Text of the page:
Financial Services

Federal Banking Regulators Seek Comments for Additional Capital for Large Banks

Seeking additional arrows in their quiver against large bank failures, on October 14, 2022, the Federal Reserve Board (FRB) and Federal Deposit Insurance Corporation (FDIC) published an Advance Notice of Proposed Rulemaking (ANPR). The ANPR is intended to solicit public input regarding whether an extra layer of loss-absorbing capacity could improve optionality in resolving a large banking organization or its insured depository institution, as well as garner feedback on whether the public deems the potential benefits posed by this type of requirement worth the costs.

The FRB and FDIC are looking to improve financial stability by limiting contagion risk (the spread of an economic crisis from one market or region to another) by reducing the likelihood of uninsured depositors suffering loss. In addition, the regulators are trying to keep as many resolution options as possible open for the FDIC to resolve a firm in a way that minimizes the long-term risk to the Deposit Insurance Fund (DIF).

The FDIC has several options for carrying out the resolution of an insured depository institution, including selling assets and transferring deposits to healthy acquirers, transferring assets and deposits to a bridge bank (which, among other things, could either sell off assets over time or conduct a sale or an IPO, once the restructured business has stabilized), managing the institution itself while gradually disposing of assets that are avoiding selling as part of a fire sale, or executing an insured deposit payout.

The ANPR asks for comment on several potential new requirements and resources that could be used for an orderly resolution of these large banking organizations, including a long-term debt requirement. The required long-term debt could be imposed not only on Category I but also on Category II and III bank organizations.

Current Category I-III Bank Rules

The most stringent rules apply only to the global systemically important banks (GSIBs) and include requirements to submit a resolution plan (aka Living Wills) every two years; follow a “clean-holding company” requirement that prohibits top-tier holding companies from entering certain financial arrangements (such as short-term borrowings or derivatives contracts) that might impede orderly resolution, adopt resolution-related stay provisions in qualified financial contracts (for example, establishing a set period of time during which a party to a qualified financial contract is restricted from terminating, liquidating, or netting such contract in the event of resolution); and maintain minimum outstanding amounts of Total Loss-Absorbing Capacity (TLAC) and long-term debt.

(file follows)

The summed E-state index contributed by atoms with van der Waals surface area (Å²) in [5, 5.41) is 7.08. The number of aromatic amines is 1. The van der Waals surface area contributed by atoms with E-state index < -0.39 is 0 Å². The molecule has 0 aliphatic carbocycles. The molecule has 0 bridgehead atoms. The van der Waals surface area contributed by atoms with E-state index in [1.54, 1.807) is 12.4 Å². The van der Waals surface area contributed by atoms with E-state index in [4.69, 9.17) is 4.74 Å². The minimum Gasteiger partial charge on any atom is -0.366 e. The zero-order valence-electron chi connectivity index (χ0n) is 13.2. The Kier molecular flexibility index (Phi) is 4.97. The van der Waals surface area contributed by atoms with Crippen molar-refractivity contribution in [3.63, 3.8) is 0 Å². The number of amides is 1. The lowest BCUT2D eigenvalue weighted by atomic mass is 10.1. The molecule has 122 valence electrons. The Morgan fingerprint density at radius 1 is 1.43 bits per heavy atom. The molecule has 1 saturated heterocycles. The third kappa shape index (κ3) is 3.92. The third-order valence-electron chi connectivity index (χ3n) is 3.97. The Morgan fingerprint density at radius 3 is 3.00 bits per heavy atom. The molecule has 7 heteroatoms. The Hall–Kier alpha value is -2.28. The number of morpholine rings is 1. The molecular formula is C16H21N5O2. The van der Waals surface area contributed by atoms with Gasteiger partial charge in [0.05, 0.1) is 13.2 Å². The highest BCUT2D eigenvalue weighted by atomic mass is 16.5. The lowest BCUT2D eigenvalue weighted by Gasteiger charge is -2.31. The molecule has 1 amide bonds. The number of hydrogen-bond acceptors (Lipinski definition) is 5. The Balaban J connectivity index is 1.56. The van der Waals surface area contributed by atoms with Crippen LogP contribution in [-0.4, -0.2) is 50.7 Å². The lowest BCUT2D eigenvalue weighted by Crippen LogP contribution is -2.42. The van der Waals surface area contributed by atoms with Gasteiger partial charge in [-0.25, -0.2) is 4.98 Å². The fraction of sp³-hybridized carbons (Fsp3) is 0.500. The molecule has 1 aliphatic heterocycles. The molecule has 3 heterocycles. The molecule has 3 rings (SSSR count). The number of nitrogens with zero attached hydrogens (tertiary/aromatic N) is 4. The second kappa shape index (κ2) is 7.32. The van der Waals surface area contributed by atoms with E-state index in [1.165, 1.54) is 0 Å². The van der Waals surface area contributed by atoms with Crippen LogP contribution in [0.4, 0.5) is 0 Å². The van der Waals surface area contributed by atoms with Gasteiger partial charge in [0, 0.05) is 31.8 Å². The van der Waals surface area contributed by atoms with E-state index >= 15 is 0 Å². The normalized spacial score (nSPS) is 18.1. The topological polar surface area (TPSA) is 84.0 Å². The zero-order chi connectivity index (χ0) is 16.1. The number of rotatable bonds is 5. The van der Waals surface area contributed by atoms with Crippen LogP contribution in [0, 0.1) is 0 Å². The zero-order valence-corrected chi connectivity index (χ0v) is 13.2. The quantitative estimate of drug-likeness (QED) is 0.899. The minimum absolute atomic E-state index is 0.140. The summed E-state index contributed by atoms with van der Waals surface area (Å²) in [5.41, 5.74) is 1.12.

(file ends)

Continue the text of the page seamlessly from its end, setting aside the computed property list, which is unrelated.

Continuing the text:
For large banking organizations that are not U.S. GSIBs, resolution planning requirements under Title I of the Dodd-Frank Wall Street Reform and Consumer Protection Act apply at a reduced frequency. Category II and Category III large banking organizations file resolution plans on a triennial cycle, alternating between submission of full and targeted resolution plans. Further, large banking organizations that are not GSIBs generally are not subject to TLAC or long-term debt requirements, clean holding company requirements, rules related to qualified financial contract stay provisions in resolution, or Board guidance on recovery planning.

Current Capital Requirements

The current long-term debt calibration for U.S. GSIBs requires that firms maintain long-term debt at least equal to the greater of (i) 6% of risk-weighted assets, plus a firm-specific surcharge applicable to each GSIB or (ii) 4.5% of total leverage exposure. This calibration is intended to ensure U.S. GSIBs maintain enough loss-absorbing capacity to fully recapitalize material subsidiaries quickly for continuous operation.

The current long-term debt requirement for intermediate holding companies of foreign GSIBs is calibrated at the greater of 6% of risk-weighted assets or 2.5% of total leverage exposure.

*Readers who need assistance with the preparation of their firm’s Living Wills are encouraged to reach out to their local Perficient contact who will be happy to arrange a meeting and quote on the assistance required.*

FDIC: Readers of this post are encouraged to submit comments or answer any of the 10 posed questions, identified by RIN 3064-AF86, by either of the following methods:

FRB: Comments or answers to any/all of the 10 questions posed should be submitted, identified by Docket No. OP-1786 and RIN 3064-AF86, by any of the following methods:

Both the FRB and FDIC will accept comments and answers for 60 days after publication in the Federal Register.

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Carl Aridas

Carl is certified in the Scaled Agile Framework (SAFe), a Scrum Master, and a Six Sigma Green Belt project manager with more than 25 years of experience in financial services overseeing large-scale development global, multi-currency accounting, regulatory reporting, and financial reporting software platforms. He has hands-on experience completing, reviewing, and filing Federal Reserve, FFIEC, and IRS reports, including Call Reports, Y9C reports, 2900 reports, TIC reports, and arbitrage rebate reports.

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